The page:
Bootloader does not install grub configuration

I’ve created some new leap 42.2 partitions on a secondary disc and hence need to reinstall the boot loader to get at them. The new configuration file does not get written. It appears as if the boot loader software fails to get to the point where it actually writes the file. I’ve had a look in /var/log/YaST2 and found this:

bootloader/udev_mapping.rb:72 Cannot find udev link to satisfy mount by for /dev/sdc

/dev/sdc is the disc holding the main partition I use, but not the one the configuration file is being written to.

It’s some time since I installed 42.2, so I cant remember if I’m using a clean install or if it’s a clone of another partition; so it’s possible that the UUID of /dev/sdc has been changed since installation. I’ve tried to find a configuration file containing the current UUID - in addition to grub.cfg - but can’t find one.
Anyone have any ideas?

Thanks - Mike

First – I am unclear what the boot loader has to do with getting at partitions. Normally, one would mount the partitions manually, or add an entry to “fstab” so that they are automatically mounted at boot.

Second – perhaps that “/dev/sdc” actually refers to the USB installer that you used to install 42.2 (assuming that you used a USB). Assuming MBR booting, the Yast bootloader screen should have a place you can click to change the order of disks during booting. Try using that.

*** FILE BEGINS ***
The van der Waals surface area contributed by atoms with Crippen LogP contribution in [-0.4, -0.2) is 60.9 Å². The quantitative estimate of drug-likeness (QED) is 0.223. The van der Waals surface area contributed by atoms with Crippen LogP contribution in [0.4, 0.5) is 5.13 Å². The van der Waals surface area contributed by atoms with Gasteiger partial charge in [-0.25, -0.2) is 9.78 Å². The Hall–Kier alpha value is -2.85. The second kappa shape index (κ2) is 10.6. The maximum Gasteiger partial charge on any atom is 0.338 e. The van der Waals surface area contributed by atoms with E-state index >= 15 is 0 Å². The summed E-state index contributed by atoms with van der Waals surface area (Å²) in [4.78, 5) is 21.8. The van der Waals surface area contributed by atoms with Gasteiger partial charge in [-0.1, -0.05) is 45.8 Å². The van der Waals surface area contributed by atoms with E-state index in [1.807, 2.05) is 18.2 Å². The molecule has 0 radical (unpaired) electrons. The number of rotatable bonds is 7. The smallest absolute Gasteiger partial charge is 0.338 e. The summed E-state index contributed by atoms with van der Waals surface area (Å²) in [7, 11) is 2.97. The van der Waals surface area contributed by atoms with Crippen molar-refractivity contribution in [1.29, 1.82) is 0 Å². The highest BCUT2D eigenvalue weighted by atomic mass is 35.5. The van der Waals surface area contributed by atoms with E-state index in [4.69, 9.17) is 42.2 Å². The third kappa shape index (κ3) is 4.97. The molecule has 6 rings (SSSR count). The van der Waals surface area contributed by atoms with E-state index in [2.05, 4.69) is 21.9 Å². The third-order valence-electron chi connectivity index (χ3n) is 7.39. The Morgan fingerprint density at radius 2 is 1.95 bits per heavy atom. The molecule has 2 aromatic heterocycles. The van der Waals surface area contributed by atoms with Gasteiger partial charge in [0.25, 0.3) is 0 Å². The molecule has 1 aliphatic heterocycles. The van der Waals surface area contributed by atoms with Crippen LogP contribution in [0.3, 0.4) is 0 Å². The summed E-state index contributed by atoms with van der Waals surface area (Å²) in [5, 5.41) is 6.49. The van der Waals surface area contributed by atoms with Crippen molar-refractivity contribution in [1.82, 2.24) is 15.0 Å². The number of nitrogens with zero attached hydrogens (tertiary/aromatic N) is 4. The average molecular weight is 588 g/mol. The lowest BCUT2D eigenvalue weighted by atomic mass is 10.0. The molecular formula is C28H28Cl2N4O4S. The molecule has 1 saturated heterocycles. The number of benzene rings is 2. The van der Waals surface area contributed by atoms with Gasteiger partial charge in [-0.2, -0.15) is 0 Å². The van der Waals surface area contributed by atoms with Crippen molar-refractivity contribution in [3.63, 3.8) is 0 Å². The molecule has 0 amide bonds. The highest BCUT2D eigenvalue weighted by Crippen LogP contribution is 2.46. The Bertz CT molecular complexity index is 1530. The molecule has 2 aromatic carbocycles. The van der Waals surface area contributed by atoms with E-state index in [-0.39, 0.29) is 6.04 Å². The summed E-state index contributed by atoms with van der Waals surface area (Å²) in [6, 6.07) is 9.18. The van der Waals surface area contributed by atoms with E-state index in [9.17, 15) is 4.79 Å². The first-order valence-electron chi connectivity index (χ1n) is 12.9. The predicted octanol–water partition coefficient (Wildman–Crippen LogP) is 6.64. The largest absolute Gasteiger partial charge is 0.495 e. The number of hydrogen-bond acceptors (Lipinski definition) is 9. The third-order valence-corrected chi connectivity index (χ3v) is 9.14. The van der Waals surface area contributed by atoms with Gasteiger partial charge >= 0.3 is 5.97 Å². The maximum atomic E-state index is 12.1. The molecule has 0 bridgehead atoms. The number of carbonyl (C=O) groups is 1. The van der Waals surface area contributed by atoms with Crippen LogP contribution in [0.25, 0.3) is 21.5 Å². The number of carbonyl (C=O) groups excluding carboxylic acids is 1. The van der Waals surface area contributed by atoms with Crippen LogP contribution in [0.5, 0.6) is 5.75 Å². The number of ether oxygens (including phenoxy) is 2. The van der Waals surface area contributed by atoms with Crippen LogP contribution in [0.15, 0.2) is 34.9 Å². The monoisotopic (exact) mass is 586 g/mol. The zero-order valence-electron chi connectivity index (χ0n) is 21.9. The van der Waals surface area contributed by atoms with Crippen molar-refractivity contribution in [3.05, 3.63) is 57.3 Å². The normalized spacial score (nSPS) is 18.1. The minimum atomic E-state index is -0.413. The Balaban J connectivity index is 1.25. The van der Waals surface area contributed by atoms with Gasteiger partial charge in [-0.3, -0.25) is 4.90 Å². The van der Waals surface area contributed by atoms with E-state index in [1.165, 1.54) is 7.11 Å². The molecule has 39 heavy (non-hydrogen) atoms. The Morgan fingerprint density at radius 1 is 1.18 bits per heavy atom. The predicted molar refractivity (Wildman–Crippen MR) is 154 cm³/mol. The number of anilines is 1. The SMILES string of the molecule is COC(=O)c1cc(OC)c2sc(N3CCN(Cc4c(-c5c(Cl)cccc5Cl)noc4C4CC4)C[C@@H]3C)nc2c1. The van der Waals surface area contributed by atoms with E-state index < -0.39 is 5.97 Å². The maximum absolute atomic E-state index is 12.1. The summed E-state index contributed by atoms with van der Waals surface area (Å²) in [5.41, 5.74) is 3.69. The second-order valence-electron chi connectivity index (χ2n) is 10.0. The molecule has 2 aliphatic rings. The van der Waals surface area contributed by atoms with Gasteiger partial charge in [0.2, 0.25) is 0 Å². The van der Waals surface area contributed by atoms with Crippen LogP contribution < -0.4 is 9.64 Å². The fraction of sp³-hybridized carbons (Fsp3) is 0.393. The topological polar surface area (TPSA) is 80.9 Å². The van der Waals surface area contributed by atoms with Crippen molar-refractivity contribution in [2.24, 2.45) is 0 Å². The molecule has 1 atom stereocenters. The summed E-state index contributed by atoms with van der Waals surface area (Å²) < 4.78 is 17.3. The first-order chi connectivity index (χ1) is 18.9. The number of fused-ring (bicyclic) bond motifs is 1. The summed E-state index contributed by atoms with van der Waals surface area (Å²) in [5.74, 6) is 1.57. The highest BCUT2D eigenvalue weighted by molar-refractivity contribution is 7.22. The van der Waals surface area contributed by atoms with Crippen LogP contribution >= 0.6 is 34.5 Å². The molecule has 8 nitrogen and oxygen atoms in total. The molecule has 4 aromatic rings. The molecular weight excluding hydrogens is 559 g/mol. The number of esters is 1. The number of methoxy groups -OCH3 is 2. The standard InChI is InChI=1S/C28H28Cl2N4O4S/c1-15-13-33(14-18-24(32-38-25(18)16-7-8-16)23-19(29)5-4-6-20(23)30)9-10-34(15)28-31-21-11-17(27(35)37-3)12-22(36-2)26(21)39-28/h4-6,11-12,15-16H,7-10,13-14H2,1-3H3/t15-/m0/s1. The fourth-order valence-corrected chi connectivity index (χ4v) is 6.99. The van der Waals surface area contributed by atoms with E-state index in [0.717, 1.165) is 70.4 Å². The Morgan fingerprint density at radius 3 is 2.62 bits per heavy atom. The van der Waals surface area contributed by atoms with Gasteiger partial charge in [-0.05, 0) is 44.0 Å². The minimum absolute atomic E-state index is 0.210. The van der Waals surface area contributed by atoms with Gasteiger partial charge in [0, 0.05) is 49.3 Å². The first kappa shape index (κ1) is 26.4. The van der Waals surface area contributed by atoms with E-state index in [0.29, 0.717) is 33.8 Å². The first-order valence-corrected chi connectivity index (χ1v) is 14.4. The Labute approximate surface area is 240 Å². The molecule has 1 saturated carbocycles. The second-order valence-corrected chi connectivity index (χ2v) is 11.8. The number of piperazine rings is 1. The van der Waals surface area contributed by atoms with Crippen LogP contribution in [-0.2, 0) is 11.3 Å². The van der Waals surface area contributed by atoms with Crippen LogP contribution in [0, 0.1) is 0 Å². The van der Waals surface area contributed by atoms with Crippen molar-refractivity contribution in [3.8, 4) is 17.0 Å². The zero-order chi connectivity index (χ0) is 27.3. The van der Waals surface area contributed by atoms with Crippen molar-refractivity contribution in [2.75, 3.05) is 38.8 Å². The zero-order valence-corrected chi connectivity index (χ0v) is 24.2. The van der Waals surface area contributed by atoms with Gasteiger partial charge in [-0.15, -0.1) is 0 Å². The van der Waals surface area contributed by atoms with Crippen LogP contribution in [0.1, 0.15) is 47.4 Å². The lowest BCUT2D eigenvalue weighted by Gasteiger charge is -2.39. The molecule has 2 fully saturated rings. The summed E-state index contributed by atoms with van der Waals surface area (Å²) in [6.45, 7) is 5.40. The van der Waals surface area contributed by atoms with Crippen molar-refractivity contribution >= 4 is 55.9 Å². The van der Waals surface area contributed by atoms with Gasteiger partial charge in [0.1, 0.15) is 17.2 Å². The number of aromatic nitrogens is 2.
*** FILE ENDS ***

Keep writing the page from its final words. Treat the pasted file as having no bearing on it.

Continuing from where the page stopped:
… or in Yast=>Partitioner and create the mount points in there, the rest is automatically taken care of for you.

Sorry, I should have said; the partitions are alternative Leap 42.2 installations

/dev/sdc6 is my current active partition. I have just cloned this partition to 2 partitions on a new disk (/dev/sdb).
The problem is the configuration file isn’t being written when using the Yast boot loader module.
The grub configuration file in use was produced by a 42.1 installation (on a third disc, /dev/sda). The disk order in that is different to what would be produced by the 42.2 installation on /dev/sdc6. I have changed the default boot partition so that if I boot unattended then the /dev/sdc6 partition is the one booted, but I would like to produce a boot configuration file from /dev/sdc6.

Mike Railton